33 of the Day: the Never-Ending Civil War in America
Appomattox, like the Civil War more broadly, retains its hold on the American imagination. More than 330,000 people visited the site in 2013.Not the obvious use of 33 here. This piece is from today's NYtimes, yet they use a figure from 2013, not 2015. Also note the "more than" trick, that allows the nice clear 330,000 number, rather than the specific number.
The piece itself has some good history:
To enforce its might over a largely rural population, the Army marched across the South after Appomattox, occupying more than 750 towns and proclaiming emancipation by military order. This little-known occupation by tens of thousands of federal troops remade the South in ways that Washington proclamations alone could not. And yet as late as 1869, President Grant’s attorney general argued that some rebel states remained in the “grasp of war.”
When white Georgia politicians expelled every black member of the State Legislature and began a murderous campaign of intimidation, Congress and Grant extended military rule there until 1871. Meanwhile, Southern soldiers continued to fight as insurgents, terrorizing blacks across the region. One congressman estimated that 50,000 African-Americans were murdered by white Southerners in the first quarter-century after emancipation. “It is a fatal mistake, nay a wicked misery to talk of peace or the institutions of peace,” a federal attorney wrote almost two years after Appomattox. “We are in the very vortex of war.”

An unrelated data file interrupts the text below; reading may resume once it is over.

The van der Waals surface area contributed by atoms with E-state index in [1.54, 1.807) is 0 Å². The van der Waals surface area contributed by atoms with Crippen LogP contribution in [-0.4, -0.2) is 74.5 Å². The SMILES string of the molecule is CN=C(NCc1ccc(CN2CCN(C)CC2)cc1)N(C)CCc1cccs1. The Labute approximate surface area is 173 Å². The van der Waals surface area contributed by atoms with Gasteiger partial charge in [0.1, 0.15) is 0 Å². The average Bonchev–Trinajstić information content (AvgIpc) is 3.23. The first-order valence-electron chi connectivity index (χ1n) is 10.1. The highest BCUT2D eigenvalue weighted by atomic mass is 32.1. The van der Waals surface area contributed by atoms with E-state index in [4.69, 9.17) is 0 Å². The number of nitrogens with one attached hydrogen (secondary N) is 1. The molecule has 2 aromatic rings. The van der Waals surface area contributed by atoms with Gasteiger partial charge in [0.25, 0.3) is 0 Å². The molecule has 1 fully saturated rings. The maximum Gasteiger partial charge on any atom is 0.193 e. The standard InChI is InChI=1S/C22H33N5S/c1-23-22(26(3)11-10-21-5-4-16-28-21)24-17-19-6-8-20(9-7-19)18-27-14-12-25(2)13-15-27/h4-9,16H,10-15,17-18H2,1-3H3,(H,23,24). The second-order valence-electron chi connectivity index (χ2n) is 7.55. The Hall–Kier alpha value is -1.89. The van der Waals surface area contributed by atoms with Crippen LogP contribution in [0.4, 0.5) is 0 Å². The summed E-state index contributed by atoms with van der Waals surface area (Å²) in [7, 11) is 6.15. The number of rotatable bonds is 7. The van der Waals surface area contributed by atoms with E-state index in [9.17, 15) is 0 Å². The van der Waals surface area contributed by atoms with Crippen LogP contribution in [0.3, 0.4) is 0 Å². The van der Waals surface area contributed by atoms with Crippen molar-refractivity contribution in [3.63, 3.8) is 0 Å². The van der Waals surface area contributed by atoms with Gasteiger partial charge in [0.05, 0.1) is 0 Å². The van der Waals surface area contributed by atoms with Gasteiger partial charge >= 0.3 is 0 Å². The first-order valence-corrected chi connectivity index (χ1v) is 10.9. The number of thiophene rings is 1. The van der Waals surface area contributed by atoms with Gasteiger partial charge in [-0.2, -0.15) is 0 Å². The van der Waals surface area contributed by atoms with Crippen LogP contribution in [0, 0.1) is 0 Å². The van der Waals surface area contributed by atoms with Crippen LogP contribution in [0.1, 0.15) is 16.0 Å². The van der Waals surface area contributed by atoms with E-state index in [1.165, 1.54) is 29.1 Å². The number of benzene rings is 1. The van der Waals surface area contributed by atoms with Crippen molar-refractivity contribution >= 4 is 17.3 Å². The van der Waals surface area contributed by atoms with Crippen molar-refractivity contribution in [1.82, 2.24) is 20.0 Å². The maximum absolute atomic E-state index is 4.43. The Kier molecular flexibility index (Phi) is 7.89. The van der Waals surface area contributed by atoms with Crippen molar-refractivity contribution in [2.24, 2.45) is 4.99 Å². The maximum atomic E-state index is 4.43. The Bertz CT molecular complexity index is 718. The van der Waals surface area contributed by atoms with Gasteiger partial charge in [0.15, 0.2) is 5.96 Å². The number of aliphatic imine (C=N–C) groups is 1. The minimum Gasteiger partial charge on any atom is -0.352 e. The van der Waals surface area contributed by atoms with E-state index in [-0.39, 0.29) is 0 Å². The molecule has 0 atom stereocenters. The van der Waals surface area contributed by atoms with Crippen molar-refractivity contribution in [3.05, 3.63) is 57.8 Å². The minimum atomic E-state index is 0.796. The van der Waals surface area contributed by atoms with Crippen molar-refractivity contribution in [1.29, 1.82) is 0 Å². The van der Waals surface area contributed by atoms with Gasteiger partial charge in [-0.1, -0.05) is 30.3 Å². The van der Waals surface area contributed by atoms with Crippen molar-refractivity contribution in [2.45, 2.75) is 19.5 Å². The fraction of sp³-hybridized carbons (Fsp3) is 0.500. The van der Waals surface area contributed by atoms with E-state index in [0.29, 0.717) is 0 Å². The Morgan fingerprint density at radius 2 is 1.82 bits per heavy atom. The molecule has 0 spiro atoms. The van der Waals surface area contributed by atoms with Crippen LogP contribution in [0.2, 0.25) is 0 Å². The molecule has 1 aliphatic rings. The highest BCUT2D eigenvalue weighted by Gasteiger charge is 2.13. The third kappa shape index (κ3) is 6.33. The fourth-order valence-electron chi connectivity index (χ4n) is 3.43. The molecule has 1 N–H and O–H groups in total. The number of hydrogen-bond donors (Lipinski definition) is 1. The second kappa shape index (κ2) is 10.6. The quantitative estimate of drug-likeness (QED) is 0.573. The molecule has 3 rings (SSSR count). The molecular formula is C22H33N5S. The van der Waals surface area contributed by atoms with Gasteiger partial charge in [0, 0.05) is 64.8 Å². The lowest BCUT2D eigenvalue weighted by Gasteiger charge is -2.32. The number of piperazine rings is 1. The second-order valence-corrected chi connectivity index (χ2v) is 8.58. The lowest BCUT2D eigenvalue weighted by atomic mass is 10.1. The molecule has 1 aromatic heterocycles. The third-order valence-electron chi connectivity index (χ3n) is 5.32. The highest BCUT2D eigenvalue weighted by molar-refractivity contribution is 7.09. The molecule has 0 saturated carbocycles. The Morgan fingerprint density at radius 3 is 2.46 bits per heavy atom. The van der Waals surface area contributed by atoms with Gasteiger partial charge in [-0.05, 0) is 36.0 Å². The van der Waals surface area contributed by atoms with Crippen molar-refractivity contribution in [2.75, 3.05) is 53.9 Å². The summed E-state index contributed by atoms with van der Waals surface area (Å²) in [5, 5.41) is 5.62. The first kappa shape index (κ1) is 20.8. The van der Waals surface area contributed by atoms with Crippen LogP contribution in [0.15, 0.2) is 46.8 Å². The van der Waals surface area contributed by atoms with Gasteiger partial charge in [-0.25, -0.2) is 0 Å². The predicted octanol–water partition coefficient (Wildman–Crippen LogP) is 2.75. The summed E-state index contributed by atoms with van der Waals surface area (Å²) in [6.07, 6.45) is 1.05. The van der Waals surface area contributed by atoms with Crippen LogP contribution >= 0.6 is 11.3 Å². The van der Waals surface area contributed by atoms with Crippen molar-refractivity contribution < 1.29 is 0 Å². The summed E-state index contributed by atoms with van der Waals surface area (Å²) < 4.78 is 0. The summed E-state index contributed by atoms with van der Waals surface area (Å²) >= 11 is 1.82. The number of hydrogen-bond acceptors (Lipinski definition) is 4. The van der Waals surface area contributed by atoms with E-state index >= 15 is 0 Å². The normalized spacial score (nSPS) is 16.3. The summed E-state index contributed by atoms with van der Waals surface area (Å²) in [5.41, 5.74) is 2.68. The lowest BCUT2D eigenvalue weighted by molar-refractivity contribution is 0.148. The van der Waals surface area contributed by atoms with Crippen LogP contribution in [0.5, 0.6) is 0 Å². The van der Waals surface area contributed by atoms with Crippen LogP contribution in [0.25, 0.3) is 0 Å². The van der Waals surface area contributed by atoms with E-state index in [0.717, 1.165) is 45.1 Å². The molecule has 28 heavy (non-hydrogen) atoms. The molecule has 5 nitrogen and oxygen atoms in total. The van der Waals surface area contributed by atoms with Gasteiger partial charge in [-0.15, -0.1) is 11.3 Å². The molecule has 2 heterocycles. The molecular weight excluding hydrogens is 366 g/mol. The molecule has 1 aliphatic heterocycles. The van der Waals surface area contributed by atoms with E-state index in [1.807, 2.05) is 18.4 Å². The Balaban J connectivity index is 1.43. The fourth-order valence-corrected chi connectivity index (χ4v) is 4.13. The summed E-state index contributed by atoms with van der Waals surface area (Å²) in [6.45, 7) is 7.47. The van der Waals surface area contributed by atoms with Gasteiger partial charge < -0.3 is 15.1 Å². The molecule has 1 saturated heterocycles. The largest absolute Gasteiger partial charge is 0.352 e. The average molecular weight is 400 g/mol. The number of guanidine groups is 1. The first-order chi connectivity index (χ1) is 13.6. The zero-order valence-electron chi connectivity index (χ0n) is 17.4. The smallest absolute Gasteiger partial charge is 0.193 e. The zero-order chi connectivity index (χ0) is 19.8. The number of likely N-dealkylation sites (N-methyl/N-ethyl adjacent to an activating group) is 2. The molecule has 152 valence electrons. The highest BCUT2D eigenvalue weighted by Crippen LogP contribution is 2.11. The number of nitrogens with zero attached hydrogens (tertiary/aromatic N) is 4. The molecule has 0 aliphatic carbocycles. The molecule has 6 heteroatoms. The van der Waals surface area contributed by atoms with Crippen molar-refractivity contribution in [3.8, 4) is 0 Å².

Against this insurgency, even President Andrew Johnson, an opponent of Reconstruction, continued the state of war for a year after Appomattox. When Johnson tried to end the war in the summer of 1866, Congress seized control of his war powers; from 1867 to 1870, generals in the South regulated state officials and oversaw voter registration, ensuring that freedmen could claim the franchise they had lobbied for. With the guidance of military overseers, new biracial governments transformed the Constitution itself, passing the 13th, 14th and 15th Amendments.
The military occupation created pockets of stability and moments of order. Excluded from politics before the war, black men won more than 1,500 offices during Reconstruction. By 1880, 20 percent of black families owned farms. But the occupation that helped support these gains could not be sustained. Anxious politicians reduced the Army’s size even as they assigned it more tasks. After Grant used the military to put down the Ku Klux Klan in the Carolinas in 1871, Congress and the public lost the will to pay the human and financial costs of Reconstruction.